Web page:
In a bid to combat the ongoing air pollution crisis in Delhi and its neighboring regions, the Indian Institute of Technology (IIT) Kanpur has unveiled a initiative involving "artificial rains" through cloud seeding. This innovative approach aims to mitigate the severe levels of pollutants and dust shrouding the national capital.
IIT Kanpur's dedicated team has diligently worked on creating the ideal condition for artificial rain for over five yeas. Their efforts culminated in successful trials in July, according to the reports. The researchers have also secured essential permissions from regulatory bodies, including the Directorate General of Civil Aviation (DGCA), to proceed with cloud seeding.
However, the success of artificial rains required a specific meteorological conditions, requiring the presence of moisture-laden clouds and favorable winds. This method is far from an exact science, and its efficacy during pre-winter months or at a larger scale remains uncertain.
Furthermore, the initiative entails navigating a labyrinth of approvals from authorities such as the DGCA, the Ministry of Home Affairs, and the Special Protection Group responsible for the Prime Minister's security, as flying aircraft over the pollution-stricken capital demands meticulous coordination.
Government collaboration with IIT Kanpur
Delhi's Environment Minister, Gopal Rai, has expressed the city government's intention to explore cloud seeding as part of its winter action plan to combat air pollution. "Experts from IIT-Kanpur also gave a presentation on how artificial rain can be produced. We have requested them to prepare a detailed presentation outlining various facets such as implementation and financial burden. The presentation will be placed before the CM and we will further explore the possibility of implementation of the measures." said Rai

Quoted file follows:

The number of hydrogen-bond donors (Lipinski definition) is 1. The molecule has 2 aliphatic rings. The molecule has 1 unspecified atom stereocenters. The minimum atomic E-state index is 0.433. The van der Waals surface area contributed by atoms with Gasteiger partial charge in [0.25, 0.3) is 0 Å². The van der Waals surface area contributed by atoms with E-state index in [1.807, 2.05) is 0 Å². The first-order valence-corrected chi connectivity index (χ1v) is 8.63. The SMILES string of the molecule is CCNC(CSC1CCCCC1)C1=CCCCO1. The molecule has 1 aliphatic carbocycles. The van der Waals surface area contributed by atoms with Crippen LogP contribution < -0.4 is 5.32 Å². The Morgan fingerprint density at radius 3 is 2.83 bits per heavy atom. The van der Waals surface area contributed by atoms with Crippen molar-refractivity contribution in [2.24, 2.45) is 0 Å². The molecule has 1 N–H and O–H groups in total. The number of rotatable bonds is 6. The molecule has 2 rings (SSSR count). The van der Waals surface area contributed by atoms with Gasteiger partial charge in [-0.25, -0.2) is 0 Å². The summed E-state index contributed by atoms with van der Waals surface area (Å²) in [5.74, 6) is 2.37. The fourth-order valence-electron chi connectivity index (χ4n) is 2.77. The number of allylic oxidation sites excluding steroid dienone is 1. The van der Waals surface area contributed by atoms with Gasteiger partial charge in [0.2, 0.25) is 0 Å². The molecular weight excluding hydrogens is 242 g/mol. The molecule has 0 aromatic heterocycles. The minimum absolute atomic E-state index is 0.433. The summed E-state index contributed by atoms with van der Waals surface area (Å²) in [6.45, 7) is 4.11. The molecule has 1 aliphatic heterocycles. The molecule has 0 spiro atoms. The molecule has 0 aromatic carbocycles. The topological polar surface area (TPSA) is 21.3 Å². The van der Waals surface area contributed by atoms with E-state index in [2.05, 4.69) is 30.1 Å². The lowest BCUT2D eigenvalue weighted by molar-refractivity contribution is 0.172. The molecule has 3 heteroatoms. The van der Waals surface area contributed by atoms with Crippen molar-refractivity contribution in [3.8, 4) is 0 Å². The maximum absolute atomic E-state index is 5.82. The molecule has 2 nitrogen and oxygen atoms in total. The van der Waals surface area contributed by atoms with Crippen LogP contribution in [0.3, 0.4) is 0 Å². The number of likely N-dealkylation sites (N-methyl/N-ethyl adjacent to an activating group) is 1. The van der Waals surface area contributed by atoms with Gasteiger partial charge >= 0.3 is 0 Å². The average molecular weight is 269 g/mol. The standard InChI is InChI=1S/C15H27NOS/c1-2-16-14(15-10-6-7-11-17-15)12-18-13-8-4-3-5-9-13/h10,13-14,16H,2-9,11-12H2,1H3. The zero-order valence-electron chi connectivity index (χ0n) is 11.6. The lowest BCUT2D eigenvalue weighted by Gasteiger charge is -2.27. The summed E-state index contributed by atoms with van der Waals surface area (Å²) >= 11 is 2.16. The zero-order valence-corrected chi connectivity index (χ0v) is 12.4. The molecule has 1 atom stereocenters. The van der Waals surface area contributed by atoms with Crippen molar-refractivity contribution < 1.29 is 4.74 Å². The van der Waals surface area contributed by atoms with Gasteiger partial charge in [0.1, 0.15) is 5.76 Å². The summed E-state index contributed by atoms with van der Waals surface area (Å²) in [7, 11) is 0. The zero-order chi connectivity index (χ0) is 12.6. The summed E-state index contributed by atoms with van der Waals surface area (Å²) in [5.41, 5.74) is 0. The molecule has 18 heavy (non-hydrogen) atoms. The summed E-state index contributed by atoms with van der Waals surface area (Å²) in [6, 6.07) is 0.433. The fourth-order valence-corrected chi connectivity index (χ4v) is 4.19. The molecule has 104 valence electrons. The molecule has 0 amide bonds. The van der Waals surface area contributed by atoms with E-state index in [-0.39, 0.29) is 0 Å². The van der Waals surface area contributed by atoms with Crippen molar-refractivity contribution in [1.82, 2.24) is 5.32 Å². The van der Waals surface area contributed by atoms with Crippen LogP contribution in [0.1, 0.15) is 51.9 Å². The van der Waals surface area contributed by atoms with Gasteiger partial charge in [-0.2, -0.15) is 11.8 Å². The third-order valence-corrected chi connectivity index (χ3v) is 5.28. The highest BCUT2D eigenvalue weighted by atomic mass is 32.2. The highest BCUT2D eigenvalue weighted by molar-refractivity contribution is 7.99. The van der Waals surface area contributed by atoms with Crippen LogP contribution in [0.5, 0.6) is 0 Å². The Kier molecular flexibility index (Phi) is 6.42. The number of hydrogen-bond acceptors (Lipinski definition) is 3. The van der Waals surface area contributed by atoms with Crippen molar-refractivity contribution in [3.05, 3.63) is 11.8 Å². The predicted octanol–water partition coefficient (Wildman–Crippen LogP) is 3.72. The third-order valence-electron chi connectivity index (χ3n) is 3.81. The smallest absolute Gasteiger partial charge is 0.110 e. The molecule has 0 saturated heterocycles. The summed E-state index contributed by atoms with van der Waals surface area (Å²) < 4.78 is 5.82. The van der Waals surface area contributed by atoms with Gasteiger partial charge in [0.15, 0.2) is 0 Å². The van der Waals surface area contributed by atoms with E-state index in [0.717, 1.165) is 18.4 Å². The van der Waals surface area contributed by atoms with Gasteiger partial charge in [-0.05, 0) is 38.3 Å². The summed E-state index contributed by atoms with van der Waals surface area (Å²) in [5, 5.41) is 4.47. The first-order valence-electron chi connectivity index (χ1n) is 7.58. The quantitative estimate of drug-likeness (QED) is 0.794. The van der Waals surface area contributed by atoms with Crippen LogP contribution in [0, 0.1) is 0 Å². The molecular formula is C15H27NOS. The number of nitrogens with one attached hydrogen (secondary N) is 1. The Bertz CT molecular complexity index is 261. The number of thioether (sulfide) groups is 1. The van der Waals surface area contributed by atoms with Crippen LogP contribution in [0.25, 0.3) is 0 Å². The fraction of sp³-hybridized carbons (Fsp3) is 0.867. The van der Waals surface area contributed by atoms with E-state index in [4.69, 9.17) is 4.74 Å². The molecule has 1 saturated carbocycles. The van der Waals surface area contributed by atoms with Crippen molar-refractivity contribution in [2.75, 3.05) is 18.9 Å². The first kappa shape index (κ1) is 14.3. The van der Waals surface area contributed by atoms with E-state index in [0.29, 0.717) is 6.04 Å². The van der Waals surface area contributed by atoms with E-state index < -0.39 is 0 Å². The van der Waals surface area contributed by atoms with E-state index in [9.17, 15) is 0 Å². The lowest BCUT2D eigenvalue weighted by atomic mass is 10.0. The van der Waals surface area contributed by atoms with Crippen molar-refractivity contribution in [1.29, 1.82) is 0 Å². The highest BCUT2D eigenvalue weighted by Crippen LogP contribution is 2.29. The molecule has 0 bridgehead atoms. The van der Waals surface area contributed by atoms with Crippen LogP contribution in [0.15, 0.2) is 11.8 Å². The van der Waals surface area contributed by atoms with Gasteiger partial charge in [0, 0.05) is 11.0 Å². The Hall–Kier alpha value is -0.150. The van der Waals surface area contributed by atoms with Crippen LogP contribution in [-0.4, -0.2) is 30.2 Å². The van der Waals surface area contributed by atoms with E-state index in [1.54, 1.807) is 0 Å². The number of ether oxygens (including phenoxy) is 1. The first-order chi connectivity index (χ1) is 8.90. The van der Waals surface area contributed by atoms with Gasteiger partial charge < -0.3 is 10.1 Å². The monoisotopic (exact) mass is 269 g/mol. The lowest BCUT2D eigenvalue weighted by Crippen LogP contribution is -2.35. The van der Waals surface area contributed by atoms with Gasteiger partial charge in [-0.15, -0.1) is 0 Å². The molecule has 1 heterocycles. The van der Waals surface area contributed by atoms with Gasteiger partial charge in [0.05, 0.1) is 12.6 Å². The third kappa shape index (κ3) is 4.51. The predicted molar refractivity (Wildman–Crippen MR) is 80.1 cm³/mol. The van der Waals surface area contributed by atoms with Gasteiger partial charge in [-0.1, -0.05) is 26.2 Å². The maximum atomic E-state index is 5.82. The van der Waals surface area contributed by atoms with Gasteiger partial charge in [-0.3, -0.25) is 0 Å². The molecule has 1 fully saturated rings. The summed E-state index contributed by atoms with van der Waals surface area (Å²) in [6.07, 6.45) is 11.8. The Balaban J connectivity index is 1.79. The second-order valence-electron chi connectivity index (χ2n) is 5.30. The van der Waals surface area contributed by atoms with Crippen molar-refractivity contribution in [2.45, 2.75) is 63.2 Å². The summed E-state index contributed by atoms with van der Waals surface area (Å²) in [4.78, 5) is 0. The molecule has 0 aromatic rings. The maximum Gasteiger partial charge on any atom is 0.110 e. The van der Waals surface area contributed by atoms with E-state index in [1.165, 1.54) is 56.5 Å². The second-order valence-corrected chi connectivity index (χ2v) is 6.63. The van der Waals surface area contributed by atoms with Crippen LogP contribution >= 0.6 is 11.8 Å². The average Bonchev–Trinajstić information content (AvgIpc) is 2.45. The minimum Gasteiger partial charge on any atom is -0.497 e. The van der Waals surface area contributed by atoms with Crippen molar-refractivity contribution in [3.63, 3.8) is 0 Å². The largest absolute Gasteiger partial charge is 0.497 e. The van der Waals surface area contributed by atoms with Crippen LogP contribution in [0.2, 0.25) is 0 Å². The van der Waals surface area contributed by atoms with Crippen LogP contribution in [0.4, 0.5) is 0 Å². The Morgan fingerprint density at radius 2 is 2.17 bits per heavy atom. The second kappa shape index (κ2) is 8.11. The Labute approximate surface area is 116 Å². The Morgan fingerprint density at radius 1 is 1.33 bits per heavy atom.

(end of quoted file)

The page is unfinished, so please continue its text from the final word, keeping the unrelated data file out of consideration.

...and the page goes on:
Manindra Agrawal, a professor at IIT Kanpur, spearheading this pioneering project, highlighted that artificial rains could offer temporary respite for up to a week to residents grappling with deteriorating air quality in the National Capital Region (NCR) according to media reports.
As Delhi's air quality recently plummeted to the 'severe plus' category, stringent measures, including stage IV of the graded response action plan, have been enforced. Only CNG, electric, and BS VI-compliant vehicles from other states are allowed to enter Delhi under these restrictions, with exemptions granted solely to essential services, while medium and heavy goods vehicles are banned.